Midship Marine, Harvey, La., has delivered a new 95'x21'x11' aluminum rapid response vessel to Clean Gulf Associates Inc., a non-profit cooperative based in New Orleans, which has responded to and prepared for oil spills in the Gulf and along the coast since 1972.

With a deadweight tonnage of 95 tons, the J.L. O’Brien is the fourth in a series of offshore oil spill recovery vessels constructed by Midship for Clean Gulf to help ensure a speedy and efficient response to future oil spills in the Gulf of Mexico.

The new OSRV, which has a 5'6" draft, will be prepositioned in Leeville, La., to help anchor spill response readiness all along the Gulf Coast. The O’Brien represents a $5 million investment in new Clean Gulf response resources designated for the Gulf of Mexico.

“In order to stay fully responsive, CGA is continuously improving and expanding our equipment inventory and response fleets with the latest technology to ensure the protection of the Gulf Coast, our marine habitat and commercial and recreational fisheries resources in the event of an oil spill related incident,” Capt. Frank Paskewich, president of Clean Gulf Associates, said in a statement announcing the new boat’s delivery.

The O’Brien is the first OSRV designed with advanced Seakeeper 35 gyrostabilizer technology that reduces the vessel’s rolling motion by up to 75%, allowing for productive skimming in rougher seas. The Seakeeper is a computer-controlled gyroscope that provides counter-torque to the natural rolling motion of the vessel thereby reducing crew fatigue, anxiety, and seasickness. Additionally, the more stable platform allows for skimming in increased sea states.

Like the first three vessels, the O’Brien is Coast Guard certified with overnight accommodations for a crew of six and is outfitted with the technologically advanced Aptomar-Rutter integrated X-Band oil spill detection system and infrared camera oil spill detection sensor allowing for 24-hour oil skimming operations. Additional electronics include an ICOM VHF/aircraft/SSB radio, Furuno DRS12A radar and FAR211 X-band radar, Inmarsat data and voice satellite communications, and Simrad autopilot.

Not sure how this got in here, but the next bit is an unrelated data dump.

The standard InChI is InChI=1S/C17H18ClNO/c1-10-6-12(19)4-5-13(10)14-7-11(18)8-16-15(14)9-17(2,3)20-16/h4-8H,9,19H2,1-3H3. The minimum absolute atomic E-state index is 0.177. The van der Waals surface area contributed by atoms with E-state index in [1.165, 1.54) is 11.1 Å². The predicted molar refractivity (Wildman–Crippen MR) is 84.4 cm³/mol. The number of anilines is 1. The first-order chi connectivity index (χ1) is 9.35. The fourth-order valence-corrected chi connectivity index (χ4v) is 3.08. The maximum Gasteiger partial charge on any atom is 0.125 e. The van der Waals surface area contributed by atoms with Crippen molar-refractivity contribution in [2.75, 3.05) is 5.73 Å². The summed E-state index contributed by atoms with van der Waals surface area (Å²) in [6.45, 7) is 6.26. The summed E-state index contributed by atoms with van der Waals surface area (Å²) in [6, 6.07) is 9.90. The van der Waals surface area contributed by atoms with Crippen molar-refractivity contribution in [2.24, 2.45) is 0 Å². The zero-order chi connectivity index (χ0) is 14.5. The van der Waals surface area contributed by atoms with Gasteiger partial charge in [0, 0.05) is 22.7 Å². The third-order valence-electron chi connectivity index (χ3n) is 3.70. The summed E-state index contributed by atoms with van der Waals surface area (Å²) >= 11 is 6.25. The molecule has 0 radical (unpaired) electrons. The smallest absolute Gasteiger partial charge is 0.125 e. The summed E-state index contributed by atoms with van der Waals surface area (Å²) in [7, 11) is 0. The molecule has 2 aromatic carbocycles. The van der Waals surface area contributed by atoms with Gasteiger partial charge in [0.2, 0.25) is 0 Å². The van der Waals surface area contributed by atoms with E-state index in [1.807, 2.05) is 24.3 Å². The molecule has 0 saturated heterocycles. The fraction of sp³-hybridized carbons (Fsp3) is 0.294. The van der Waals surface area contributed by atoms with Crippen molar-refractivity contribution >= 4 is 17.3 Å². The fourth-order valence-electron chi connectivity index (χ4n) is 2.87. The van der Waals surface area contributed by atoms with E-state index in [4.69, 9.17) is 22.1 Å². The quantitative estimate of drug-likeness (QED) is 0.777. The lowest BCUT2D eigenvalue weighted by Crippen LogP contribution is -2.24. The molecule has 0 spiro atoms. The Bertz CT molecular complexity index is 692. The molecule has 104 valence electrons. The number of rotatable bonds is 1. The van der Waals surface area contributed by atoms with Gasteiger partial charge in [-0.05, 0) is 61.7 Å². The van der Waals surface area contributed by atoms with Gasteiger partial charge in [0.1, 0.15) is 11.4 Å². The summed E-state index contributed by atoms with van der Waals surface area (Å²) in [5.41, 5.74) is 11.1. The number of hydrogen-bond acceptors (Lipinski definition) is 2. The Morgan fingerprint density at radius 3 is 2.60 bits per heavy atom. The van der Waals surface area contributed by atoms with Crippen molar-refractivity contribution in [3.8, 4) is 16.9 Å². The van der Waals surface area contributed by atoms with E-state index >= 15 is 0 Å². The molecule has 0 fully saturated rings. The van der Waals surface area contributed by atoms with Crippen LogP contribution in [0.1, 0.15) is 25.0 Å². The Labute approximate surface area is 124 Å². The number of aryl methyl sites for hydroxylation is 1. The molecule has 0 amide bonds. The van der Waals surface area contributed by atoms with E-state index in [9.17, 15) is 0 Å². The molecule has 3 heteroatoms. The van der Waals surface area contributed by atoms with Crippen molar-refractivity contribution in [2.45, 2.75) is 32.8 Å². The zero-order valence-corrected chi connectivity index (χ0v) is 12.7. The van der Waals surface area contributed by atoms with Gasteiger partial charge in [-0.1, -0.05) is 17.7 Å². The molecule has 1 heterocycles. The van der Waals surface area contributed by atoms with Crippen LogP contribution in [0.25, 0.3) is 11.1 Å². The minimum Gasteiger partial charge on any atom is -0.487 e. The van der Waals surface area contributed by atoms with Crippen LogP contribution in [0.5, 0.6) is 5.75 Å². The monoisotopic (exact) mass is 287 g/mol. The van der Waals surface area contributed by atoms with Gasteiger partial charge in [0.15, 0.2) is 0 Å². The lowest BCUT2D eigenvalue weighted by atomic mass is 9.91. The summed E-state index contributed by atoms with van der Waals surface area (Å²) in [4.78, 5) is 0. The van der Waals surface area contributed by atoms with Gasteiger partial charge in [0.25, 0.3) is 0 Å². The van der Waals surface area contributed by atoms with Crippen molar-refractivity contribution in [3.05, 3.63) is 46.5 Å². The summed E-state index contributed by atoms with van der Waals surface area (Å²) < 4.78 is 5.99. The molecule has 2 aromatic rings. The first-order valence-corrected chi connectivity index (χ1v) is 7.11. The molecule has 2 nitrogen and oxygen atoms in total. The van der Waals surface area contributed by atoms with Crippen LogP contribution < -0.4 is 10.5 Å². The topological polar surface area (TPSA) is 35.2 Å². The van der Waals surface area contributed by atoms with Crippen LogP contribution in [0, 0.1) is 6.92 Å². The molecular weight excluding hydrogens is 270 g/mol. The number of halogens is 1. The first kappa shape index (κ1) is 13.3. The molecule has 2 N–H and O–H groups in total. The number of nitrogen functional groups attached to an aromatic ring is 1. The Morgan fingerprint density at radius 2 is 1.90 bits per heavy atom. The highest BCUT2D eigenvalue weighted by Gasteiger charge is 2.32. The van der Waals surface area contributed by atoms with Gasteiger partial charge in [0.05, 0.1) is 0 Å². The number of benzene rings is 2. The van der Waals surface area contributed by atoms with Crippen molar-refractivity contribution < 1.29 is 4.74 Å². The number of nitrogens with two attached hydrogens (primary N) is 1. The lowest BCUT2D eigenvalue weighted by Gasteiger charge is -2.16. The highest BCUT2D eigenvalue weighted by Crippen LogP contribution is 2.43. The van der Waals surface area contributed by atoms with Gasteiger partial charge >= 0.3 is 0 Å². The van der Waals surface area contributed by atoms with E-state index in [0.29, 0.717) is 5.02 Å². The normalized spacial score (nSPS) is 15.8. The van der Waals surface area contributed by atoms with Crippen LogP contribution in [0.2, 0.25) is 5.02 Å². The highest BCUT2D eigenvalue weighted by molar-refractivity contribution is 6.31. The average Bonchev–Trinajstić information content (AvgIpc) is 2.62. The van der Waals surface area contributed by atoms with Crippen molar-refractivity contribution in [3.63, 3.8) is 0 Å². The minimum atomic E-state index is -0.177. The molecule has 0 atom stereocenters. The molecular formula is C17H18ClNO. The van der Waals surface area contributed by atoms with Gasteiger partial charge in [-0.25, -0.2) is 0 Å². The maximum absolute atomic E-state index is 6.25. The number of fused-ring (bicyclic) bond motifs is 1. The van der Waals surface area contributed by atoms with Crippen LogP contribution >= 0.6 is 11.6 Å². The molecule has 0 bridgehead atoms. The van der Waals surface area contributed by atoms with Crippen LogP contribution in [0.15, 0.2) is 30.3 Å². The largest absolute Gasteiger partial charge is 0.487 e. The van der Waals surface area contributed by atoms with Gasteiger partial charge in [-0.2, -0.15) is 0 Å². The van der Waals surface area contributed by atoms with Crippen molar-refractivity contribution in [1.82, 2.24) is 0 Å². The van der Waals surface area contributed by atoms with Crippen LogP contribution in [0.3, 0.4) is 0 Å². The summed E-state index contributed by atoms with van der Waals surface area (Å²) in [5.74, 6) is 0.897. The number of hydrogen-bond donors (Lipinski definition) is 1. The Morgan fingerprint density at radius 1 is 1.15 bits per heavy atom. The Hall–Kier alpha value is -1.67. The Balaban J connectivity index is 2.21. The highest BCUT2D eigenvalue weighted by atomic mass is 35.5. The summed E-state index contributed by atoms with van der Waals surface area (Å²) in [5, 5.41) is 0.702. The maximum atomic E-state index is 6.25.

In addition, the O’Brien is equipped with two, three-brush Lamor side-mounted skimmers with an effective daily recovery capacity of 22,885 bbls. of oil per day and 249 bbls. of recovered oil storage. The OSRV also has a 3,500-gal. fuel capacity for extended offshore response. Other tankage includes 1,500 gals. of water.

Main propulsion for the O’Brien comes from twin Caterpillar C-32 diesel engines, producing 1,320 hp at 2,100 rpm each. The Cats are connected to ZF 40"x42" props through Twin Disc QuickShift marine gears with 2.44:1 reduction ratios. The propulsion package gives the new boat a cruising speed of 24 knots. For additional maneuverability, the OSRV has been fitted with a Thrustmaster 16TT60 AL tunnel thruster.

Ship’s service power is the responsibility of two Northern Lights gensets, sparking 65 kW of electrical power each. The controls are Twin Disc EC300s and the steering system is a Jastram DSC100 with dual 3-hp hydraulic pumps. The boat has a MarQuip 2,500-lb. crane on deck.

The O’Brien is named after the late James (Jim) L. O’Brien, who pioneered professional oil spill response management for more than 40 years. He died in 2014. “Jim O’Brien is the most iconic oil spill response planning and management professional of all time," Paskewich said. "During his career — spanning 45 years — Jim continuously displayed energy and passion when planning and formulating the most efficient and effective strategies and tactics to respond to an oil spill. Through his experience, reputation, and dedication, he positively influenced thousands of people throughout the response industry.”

Ken Hocke has been the senior editor of WorkBoat since 1999. He was the associate editor of WorkBoat from 1997 to 1999. Prior to that, he was the editor of the Daily Shipping Guide, a transportation daily in New Orleans. He has written for other publications including The Times-Picayune. He graduated from Louisiana State University with an arts and sciences degree, with a concentration in English, in 1978.